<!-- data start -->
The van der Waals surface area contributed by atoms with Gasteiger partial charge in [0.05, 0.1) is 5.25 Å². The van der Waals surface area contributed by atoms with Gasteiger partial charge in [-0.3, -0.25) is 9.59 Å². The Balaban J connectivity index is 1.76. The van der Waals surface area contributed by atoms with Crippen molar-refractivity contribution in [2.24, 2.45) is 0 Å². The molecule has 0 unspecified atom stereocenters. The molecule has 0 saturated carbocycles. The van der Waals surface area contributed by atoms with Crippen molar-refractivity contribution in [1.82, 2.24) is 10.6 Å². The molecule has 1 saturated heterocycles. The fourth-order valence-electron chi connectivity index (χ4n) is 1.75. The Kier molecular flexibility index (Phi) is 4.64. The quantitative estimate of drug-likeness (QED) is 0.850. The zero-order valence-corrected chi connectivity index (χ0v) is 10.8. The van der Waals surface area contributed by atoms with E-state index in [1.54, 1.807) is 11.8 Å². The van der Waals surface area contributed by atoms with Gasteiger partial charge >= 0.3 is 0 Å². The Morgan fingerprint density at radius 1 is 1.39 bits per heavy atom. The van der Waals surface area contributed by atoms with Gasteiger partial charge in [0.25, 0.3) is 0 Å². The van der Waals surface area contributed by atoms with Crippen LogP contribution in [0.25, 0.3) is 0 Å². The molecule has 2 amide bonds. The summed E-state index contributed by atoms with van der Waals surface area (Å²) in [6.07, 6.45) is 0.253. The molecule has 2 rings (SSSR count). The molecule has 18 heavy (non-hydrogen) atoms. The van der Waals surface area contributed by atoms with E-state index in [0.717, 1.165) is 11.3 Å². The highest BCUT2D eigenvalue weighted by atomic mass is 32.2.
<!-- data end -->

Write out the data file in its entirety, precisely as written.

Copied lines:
The van der Waals surface area contributed by atoms with Gasteiger partial charge in [0.05, 0.1) is 5.25 Å². The van der Waals surface area contributed by atoms with Gasteiger partial charge in [-0.3, -0.25) is 9.59 Å². The Balaban J connectivity index is 1.76. The van der Waals surface area contributed by atoms with Crippen molar-refractivity contribution in [2.24, 2.45) is 0 Å². The molecule has 0 unspecified atom stereocenters. The molecule has 0 saturated carbocycles. The van der Waals surface area contributed by atoms with Crippen molar-refractivity contribution in [1.82, 2.24) is 10.6 Å². The molecule has 1 saturated heterocycles. The fourth-order valence-electron chi connectivity index (χ4n) is 1.75. The Kier molecular flexibility index (Phi) is 4.64. The quantitative estimate of drug-likeness (QED) is 0.850. The zero-order valence-corrected chi connectivity index (χ0v) is 10.8. The van der Waals surface area contributed by atoms with E-state index in [1.54, 1.807) is 11.8 Å². The van der Waals surface area contributed by atoms with Gasteiger partial charge >= 0.3 is 0 Å². The Morgan fingerprint density at radius 1 is 1.39 bits per heavy atom. The van der Waals surface area contributed by atoms with Gasteiger partial charge in [0.25, 0.3) is 0 Å². The van der Waals surface area contributed by atoms with Crippen LogP contribution in [0.25, 0.3) is 0 Å². The molecule has 2 amide bonds. The summed E-state index contributed by atoms with van der Waals surface area (Å²) in [6.07, 6.45) is 0.253. The molecule has 2 rings (SSSR count). The molecule has 18 heavy (non-hydrogen) atoms. The van der Waals surface area contributed by atoms with E-state index in [0.717, 1.165) is 11.3 Å². The highest BCUT2D eigenvalue weighted by atomic mass is 32.2.